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Louis Armstrong: An Extravagant Life by Laurence Bergreen

This is the biggest Armstrong biography yet, and it incorporates a lot of fresh, diligently researched material. For those primarily interested in the music, however, there may be too much about the great man’s private life, his ladies and marijuana, but too little about his musician associates. (Marijuana, after all, was widely used by musicians in the ’30s and ’40s, before the entry of bebop and heroin.)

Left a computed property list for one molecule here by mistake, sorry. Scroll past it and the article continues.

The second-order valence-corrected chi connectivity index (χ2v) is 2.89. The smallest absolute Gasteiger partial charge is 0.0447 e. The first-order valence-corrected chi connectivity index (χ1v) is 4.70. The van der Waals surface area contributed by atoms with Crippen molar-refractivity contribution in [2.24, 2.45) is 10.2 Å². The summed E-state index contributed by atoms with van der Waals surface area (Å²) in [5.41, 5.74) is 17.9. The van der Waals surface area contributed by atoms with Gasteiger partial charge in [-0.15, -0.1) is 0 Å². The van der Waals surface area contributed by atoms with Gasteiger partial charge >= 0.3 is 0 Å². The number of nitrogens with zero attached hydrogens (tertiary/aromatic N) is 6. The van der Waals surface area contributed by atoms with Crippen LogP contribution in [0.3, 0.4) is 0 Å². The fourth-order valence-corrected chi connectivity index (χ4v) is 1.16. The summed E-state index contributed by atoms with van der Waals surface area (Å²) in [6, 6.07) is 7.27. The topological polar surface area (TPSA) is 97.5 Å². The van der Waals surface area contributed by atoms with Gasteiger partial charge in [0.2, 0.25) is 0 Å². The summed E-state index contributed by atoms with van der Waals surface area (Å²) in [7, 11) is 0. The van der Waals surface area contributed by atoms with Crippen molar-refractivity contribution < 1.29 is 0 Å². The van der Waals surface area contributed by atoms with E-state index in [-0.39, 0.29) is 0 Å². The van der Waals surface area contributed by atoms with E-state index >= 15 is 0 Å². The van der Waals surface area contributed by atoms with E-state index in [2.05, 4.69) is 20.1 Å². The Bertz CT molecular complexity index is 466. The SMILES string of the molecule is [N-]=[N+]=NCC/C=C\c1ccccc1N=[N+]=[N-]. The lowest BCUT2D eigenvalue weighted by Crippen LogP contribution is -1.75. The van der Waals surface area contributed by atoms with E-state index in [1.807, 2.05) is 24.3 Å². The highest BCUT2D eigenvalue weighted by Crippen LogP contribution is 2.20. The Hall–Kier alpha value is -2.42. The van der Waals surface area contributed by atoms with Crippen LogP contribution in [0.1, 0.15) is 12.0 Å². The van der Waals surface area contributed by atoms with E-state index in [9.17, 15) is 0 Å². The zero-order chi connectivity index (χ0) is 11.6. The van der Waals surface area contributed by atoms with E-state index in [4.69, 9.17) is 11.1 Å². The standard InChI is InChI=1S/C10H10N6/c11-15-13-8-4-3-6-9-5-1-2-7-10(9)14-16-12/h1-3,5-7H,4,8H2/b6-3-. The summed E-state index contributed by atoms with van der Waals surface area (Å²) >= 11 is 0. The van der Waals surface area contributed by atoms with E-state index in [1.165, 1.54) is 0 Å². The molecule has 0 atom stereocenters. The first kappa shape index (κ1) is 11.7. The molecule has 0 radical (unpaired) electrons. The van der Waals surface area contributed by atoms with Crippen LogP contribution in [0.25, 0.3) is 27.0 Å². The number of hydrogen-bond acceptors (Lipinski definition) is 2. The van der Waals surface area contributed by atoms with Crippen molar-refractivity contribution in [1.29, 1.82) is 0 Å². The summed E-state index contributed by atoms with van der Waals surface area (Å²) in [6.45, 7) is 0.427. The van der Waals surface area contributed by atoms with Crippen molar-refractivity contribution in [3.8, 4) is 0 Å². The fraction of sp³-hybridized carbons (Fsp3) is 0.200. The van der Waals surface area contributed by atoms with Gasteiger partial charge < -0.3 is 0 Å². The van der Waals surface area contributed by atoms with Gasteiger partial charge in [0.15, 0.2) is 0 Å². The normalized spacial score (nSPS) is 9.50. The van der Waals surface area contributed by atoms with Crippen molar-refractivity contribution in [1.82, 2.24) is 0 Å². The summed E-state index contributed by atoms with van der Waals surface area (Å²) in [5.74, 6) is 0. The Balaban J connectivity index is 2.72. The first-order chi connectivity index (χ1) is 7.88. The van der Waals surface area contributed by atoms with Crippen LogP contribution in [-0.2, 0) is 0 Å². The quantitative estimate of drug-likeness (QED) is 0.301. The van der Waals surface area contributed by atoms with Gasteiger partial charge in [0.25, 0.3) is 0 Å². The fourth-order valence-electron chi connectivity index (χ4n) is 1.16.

No celebrity, alive or dead, is apparently entitled to privacy in 1997. Reviewing Mia Farrow’s recent memoir in The New York Times Book Review, Kathryn Harrison wrote that it would satisfy “a Peeping Fan readership.” Perhaps jazz books are now being written with a similar readership in mind. Jazz fans, of course, have long been fascinated by naughty tales of Storyville and its brothels, despite the fact that the proprietresses would never have permitted trumpet players and tailgate trombonists to lurch about in their establishments. A few gigs for piano “professors” was about the extent of their contribution to jazz, a music that was shaped far more in dancehalls and saloons than in street marches or whorehouses, even in New Orleans.

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